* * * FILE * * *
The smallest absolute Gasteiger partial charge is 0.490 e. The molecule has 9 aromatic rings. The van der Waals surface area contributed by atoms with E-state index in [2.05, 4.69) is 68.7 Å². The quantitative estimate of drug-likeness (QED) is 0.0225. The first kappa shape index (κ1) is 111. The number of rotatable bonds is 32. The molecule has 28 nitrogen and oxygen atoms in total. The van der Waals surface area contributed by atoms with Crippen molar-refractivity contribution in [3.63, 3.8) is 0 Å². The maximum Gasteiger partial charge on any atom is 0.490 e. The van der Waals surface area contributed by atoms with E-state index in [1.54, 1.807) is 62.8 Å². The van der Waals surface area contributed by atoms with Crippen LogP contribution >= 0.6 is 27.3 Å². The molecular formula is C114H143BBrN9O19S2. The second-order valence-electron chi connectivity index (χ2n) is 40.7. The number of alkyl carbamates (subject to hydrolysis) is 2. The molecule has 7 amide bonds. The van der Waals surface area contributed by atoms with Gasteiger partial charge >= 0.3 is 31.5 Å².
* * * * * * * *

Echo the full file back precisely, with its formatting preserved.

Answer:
The smallest absolute Gasteiger partial charge is 0.490 e. The molecule has 9 aromatic rings. The van der Waals surface area contributed by atoms with E-state index in [2.05, 4.69) is 68.7 Å². The quantitative estimate of drug-likeness (QED) is 0.0225. The first kappa shape index (κ1) is 111. The number of rotatable bonds is 32. The molecule has 28 nitrogen and oxygen atoms in total. The van der Waals surface area contributed by atoms with Crippen molar-refractivity contribution in [3.63, 3.8) is 0 Å². The maximum Gasteiger partial charge on any atom is 0.490 e. The van der Waals surface area contributed by atoms with E-state index in [1.54, 1.807) is 62.8 Å². The van der Waals surface area contributed by atoms with Crippen LogP contribution >= 0.6 is 27.3 Å². The molecular formula is C114H143BBrN9O19S2. The second-order valence-electron chi connectivity index (χ2n) is 40.7. The number of alkyl carbamates (subject to hydrolysis) is 2. The molecule has 7 amide bonds. The van der Waals surface area contributed by atoms with Gasteiger partial charge >= 0.3 is 31.5 Å².